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Renewable Energy Tax Credits News Briefs - May 2010

Wind energy manufacturing continued to grow in 2009, albeit at a slower pace than in 2008, according to the annual U.S. wind industry market report released in April by the American Wind Energy Association (AWEA). AWEA says that despite a slowdown in turbine manufacturing compared to 2008, 10 new manufacturing facilities came online last year, 20 were announced, and nine were expanded. The report also found that more than 10,000 megawatts of new wind power generating capacity was installed in 2009, which is enough to power the equivalent of 2.4 million homes. In state rankings, AWEA says that Iowa leads in percentage of electricity from wind power, with 14 percent of the state’s power derived from wind energy sources. Iowa also has the highest number of wind industry jobs in the private sector.

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The National Renewable Energy Laboratory’s (NREL) web site features a free map tool that shows real-time photovoltaic (PV) panel installation activity in the United States from 1998 to 2009. The tool also provides access to a database including graphs and charts of the size, location, capacity and cost of the panels. Geographers in NREL’s data analysis and visualization group accept data uploads from utility companies, local and state governments and the public. Since going online last October, the project, called the Open PV project, has catalogued more than 67,000 PV systems with an approximate capacity of 785 megawatts. NREL reports that it is exploring the creation of additional open databases for wind, solar, hot water and geothermal installations. Learn more about the project at
openpv.nrel.gov.

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On April 10 the Alaska Senate passed Senate Bill 220, the Alaska Sustainable Energy Act, an omnibus bill to stimulate the state’s economy by attracting investment in renewable energy. Sponsored by Sens. Bill Wielechowski and Lesil McGuire, the bill would set energy efficiency and renewable energy goals, dedicate state funds for renewable and alternative energy projects and testing, and establish a renewable energy tax credit of 15 percent of the retail rate for each kilowatt-hour of electricity produced from renewable sources. Upon adoption by the Senate, the bill was transferred to the House for consideration.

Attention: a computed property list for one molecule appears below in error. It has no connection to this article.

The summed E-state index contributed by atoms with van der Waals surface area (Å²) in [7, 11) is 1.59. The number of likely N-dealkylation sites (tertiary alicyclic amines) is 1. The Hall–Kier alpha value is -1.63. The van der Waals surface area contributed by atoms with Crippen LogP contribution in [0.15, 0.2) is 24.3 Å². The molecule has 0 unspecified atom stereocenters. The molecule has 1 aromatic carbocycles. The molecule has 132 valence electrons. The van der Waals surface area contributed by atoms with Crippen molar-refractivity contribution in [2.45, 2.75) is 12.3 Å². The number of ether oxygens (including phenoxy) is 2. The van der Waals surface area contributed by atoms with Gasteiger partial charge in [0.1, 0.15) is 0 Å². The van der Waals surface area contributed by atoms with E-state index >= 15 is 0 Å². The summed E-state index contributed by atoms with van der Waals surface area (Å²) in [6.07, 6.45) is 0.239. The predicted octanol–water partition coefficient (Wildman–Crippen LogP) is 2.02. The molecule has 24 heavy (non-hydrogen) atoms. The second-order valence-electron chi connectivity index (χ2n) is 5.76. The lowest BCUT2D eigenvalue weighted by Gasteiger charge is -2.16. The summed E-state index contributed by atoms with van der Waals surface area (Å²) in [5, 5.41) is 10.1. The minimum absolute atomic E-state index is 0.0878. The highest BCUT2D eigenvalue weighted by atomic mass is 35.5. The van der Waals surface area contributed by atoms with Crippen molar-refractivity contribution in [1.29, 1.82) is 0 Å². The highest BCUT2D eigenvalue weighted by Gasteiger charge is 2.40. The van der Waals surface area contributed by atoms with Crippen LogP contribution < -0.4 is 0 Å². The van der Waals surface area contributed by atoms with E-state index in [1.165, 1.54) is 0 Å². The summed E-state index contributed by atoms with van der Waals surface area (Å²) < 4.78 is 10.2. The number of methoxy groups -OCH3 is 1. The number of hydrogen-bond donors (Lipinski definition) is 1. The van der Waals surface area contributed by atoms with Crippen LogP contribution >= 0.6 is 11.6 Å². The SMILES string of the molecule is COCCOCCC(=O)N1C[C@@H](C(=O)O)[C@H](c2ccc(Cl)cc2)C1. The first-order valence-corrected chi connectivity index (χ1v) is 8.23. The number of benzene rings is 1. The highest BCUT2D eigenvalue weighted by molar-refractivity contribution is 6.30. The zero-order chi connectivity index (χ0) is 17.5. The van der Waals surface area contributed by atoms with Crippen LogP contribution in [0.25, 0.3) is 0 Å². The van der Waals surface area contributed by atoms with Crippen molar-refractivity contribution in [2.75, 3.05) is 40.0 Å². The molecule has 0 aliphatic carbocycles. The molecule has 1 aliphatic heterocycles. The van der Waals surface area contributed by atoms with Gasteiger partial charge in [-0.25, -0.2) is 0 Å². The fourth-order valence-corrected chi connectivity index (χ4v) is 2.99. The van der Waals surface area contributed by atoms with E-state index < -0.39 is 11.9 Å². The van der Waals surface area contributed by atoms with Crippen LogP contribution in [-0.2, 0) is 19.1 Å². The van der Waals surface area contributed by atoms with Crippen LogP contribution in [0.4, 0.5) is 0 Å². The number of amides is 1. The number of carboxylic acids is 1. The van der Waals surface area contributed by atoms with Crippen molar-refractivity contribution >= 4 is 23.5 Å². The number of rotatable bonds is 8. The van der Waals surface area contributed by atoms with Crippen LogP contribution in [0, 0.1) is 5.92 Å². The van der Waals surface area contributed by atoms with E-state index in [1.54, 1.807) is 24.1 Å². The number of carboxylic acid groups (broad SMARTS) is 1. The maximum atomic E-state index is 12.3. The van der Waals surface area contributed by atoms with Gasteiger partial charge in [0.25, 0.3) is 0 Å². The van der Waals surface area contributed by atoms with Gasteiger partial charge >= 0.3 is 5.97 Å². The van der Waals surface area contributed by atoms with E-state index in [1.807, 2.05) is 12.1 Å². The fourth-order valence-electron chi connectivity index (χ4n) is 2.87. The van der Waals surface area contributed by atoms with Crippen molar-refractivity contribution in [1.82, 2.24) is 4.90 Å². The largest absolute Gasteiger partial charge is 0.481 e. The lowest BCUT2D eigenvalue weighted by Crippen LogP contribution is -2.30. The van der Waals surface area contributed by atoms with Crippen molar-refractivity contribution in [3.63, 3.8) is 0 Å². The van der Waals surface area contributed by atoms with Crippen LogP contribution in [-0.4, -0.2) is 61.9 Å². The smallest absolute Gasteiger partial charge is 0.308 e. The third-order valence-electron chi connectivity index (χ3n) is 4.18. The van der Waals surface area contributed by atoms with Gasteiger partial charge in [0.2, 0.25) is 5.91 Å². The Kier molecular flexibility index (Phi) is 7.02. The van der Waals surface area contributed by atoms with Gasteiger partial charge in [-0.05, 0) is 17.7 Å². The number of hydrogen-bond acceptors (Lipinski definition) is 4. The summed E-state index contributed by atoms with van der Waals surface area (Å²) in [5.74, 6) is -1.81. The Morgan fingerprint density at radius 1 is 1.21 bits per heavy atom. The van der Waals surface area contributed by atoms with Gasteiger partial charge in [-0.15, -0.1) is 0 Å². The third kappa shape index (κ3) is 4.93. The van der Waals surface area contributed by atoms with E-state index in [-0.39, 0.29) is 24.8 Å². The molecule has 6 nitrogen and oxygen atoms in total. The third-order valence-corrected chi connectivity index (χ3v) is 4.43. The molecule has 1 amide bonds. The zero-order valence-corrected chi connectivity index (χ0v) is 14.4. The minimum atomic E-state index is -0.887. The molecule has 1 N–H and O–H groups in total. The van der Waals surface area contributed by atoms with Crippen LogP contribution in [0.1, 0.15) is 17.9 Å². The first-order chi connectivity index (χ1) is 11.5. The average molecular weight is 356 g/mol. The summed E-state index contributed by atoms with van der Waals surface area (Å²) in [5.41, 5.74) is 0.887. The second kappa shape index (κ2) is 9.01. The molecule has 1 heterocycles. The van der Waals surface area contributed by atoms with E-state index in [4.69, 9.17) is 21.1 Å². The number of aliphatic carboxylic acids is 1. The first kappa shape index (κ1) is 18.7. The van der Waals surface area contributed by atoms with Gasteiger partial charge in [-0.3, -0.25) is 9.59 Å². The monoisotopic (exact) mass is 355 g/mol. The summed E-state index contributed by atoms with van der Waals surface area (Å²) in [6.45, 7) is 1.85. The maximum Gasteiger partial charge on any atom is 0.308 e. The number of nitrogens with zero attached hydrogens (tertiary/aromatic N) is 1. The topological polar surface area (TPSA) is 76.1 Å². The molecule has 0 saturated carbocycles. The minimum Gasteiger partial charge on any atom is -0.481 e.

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A group of 19 governors sent a letter to President Barack Obama in March urging expansion of the Section 48C Advanced Energy Manufacturing Tax Credit under the American Recovery and Reinvestment Act. In January, $2.3 billion in tax credits was awarded to recipients in 43 states to support manufacturing energy projects. The governors report that these federal resources have leveraged more than $5.4 billion in private investment. In the letter, the governors discuss the success of the tax credit and describe the economic benefits that would come with an expansion. A copy of the letter, and more information about the Section 48C tax credit, can be found online at www.energytaxcredits.com.

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In early March, Delaware Gov. Jack Markell announced the introduction of the Clean Energy Jobs Act, legislation that calls for the potential installation of approximately 300 megawatts of new solar PV systems by 2029. Markell says the bill could lead to the installation of more than 1000 megawatts of utility-scale generation in the form of offshore wind power, which would result in the creation of 1,000 construction jobs and 150 long-term operation and maintenance jobs by 2029. The bill proposes a market-based method for financing renewable energy projects under the state’s Green Energy Fund. Supporters say this would resolve the long wait time and inadequate overall funding for the current grant program. A fact sheet about the Clean Energy Jobs Act is available at governor.delaware.gov.

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Sen. Mark Udall, D-Colo., introduced legislation in March that would offer a tax credit for homeowners who invest in community solar projects. Senate Bill 3137, or the Solar Uniting Neighborhoods (SUN) Act of 2010, would expand the tax code to enable taxpayers to claim federal solar investment tax credits (ITCs) when purchasing a share of a community solar project. The current tax code requires solar panels to be installed on the taxpayer’s actual residence. A copy of the bill is available online at www.energytaxcredits.com.

Journal Category:

Renewable Energy Tax Credits

Authors:

Novogradac

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